Friday, May 14, 2010
Jambu (Acmella oleracea) is a leafy green much used in the cooking of the state of Pará, located along the lower reaches of the Amazon river system, and which is native to that region. It's also known as agrião-do-pará which means "Pará watercress" and it is from this name that its English name "paracress" derives.
Another name in English for this Brazilian native plant is "toothache plant." This is due to an interesting medicinal property that jambu has, and refers not to the fact that the plant causes toothaches, but that it cures them. Jambu contains the compound spilanthol, which has the property of numbing toothaches and which is a component of a number of proprietary toothache creams and remedies.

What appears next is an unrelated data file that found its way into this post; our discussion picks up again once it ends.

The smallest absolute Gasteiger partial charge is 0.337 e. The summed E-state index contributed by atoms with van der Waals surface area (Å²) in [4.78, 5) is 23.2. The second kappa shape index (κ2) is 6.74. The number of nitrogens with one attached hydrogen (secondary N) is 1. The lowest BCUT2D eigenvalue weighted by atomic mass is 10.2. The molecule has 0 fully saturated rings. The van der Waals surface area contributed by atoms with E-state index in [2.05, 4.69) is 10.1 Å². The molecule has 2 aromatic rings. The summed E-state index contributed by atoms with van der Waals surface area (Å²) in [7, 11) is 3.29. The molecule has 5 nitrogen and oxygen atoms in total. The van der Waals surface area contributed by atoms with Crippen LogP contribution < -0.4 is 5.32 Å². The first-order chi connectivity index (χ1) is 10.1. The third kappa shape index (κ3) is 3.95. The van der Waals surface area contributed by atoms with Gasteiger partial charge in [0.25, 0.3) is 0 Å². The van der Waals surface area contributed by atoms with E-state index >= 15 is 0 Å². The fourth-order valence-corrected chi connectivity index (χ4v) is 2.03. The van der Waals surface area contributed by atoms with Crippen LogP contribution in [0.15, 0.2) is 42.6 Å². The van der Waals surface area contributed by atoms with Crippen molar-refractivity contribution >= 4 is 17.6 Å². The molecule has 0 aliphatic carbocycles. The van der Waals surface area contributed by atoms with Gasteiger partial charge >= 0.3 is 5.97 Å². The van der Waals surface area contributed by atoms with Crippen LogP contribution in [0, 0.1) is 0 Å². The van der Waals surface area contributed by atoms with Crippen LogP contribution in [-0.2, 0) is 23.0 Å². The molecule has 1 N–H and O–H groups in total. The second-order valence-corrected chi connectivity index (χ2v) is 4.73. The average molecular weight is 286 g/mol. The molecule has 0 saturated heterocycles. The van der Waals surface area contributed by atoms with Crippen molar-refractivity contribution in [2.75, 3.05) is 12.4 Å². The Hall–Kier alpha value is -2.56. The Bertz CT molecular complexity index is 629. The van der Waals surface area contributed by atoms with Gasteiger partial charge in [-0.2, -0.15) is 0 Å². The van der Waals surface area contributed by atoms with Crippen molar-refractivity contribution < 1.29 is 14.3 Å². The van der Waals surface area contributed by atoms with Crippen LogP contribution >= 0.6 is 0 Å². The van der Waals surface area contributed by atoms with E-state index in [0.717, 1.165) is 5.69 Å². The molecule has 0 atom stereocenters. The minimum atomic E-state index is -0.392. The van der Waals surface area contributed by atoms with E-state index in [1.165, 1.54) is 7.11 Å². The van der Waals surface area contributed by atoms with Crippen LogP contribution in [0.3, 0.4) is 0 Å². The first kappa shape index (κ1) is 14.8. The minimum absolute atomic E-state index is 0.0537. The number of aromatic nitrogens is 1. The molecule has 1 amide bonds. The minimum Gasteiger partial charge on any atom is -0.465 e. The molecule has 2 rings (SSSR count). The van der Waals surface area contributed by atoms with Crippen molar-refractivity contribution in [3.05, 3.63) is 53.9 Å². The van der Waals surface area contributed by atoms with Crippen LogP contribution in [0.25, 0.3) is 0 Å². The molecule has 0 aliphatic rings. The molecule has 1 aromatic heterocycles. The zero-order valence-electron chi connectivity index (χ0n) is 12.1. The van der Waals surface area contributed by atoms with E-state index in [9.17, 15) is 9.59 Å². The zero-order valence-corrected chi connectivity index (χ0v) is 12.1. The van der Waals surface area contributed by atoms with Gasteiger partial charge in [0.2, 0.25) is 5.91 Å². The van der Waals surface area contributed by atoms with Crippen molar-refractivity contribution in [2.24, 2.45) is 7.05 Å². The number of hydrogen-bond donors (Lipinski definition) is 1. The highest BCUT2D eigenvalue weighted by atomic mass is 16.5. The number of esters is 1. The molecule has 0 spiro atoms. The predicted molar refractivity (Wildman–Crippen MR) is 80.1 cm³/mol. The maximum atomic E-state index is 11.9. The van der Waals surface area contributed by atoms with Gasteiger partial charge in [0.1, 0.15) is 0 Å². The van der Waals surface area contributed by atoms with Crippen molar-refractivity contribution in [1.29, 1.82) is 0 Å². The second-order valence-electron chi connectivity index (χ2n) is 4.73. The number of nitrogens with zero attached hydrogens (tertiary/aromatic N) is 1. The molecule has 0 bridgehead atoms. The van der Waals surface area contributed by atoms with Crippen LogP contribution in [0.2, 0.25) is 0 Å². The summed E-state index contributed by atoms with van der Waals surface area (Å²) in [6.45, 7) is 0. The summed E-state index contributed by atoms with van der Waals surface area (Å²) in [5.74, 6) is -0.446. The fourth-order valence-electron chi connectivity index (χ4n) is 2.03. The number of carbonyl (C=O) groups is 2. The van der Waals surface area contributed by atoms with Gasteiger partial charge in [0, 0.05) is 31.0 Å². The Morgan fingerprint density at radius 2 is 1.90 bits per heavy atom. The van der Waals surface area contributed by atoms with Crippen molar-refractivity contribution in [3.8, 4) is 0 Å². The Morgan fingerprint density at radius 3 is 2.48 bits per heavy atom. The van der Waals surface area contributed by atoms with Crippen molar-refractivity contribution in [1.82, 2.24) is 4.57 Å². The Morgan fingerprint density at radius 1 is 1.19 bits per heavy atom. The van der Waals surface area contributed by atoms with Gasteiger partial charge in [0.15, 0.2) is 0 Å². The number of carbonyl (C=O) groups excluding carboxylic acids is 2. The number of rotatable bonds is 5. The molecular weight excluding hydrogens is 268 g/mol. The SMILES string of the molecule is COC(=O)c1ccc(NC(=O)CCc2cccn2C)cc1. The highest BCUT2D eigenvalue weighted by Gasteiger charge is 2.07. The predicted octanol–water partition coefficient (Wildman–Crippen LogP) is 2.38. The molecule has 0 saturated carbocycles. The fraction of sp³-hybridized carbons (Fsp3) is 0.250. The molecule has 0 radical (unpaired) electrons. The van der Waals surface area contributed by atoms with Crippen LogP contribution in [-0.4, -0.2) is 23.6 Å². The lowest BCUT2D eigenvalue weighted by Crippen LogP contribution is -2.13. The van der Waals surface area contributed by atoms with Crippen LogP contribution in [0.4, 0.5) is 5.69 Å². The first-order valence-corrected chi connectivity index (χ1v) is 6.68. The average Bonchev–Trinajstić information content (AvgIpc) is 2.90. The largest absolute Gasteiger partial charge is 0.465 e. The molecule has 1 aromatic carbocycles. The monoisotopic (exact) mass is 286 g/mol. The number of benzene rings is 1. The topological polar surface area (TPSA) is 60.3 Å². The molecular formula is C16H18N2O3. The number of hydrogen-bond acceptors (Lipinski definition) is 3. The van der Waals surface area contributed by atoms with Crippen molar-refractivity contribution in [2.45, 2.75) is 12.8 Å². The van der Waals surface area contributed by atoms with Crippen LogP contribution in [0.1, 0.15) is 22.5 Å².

Although native to Brazil, jambu is now grown in other parts of the world, notably Southeast Asia and also India, where buds of the plant are used in chewing tobacco because of the spilanthol effect.